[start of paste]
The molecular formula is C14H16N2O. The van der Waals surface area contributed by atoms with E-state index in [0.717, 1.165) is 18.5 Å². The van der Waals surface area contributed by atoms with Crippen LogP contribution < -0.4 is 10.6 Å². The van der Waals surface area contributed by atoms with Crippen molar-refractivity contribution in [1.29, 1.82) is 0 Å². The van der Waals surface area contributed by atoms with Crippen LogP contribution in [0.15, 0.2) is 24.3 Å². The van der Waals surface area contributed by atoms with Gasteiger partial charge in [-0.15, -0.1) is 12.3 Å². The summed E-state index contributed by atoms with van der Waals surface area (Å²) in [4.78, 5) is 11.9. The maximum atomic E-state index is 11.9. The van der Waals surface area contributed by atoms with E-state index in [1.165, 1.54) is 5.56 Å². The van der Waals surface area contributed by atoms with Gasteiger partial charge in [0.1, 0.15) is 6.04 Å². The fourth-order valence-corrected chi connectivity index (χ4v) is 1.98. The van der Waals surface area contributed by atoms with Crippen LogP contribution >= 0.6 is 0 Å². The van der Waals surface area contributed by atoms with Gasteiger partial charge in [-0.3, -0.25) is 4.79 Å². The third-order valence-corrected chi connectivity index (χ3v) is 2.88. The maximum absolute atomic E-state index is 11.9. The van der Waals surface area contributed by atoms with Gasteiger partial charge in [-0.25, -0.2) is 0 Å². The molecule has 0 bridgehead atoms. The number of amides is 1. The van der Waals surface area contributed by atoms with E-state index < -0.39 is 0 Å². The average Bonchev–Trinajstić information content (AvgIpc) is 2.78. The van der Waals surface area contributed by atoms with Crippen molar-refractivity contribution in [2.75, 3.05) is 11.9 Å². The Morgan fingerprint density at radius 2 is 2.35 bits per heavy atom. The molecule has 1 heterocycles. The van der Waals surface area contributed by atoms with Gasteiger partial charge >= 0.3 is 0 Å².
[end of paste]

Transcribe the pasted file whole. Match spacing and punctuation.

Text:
The molecular formula is C14H16N2O. The van der Waals surface area contributed by atoms with E-state index in [0.717, 1.165) is 18.5 Å². The van der Waals surface area contributed by atoms with Crippen LogP contribution < -0.4 is 10.6 Å². The van der Waals surface area contributed by atoms with Crippen molar-refractivity contribution in [1.29, 1.82) is 0 Å². The van der Waals surface area contributed by atoms with Crippen LogP contribution in [0.15, 0.2) is 24.3 Å². The van der Waals surface area contributed by atoms with Gasteiger partial charge in [-0.15, -0.1) is 12.3 Å². The summed E-state index contributed by atoms with van der Waals surface area (Å²) in [4.78, 5) is 11.9. The maximum atomic E-state index is 11.9. The van der Waals surface area contributed by atoms with E-state index in [1.165, 1.54) is 5.56 Å². The van der Waals surface area contributed by atoms with Gasteiger partial charge in [0.1, 0.15) is 6.04 Å². The fourth-order valence-corrected chi connectivity index (χ4v) is 1.98. The van der Waals surface area contributed by atoms with Crippen LogP contribution >= 0.6 is 0 Å². The van der Waals surface area contributed by atoms with Gasteiger partial charge in [-0.3, -0.25) is 4.79 Å². The third-order valence-corrected chi connectivity index (χ3v) is 2.88. The maximum absolute atomic E-state index is 11.9. The van der Waals surface area contributed by atoms with Gasteiger partial charge in [-0.25, -0.2) is 0 Å². The molecule has 0 bridgehead atoms. The number of amides is 1. The van der Waals surface area contributed by atoms with E-state index < -0.39 is 0 Å². The average Bonchev–Trinajstić information content (AvgIpc) is 2.78. The van der Waals surface area contributed by atoms with Crippen molar-refractivity contribution in [2.75, 3.05) is 11.9 Å². The Morgan fingerprint density at radius 2 is 2.35 bits per heavy atom. The molecule has 1 heterocycles. The van der Waals surface area contributed by atoms with Gasteiger partial charge >= 0.3 is 0 Å².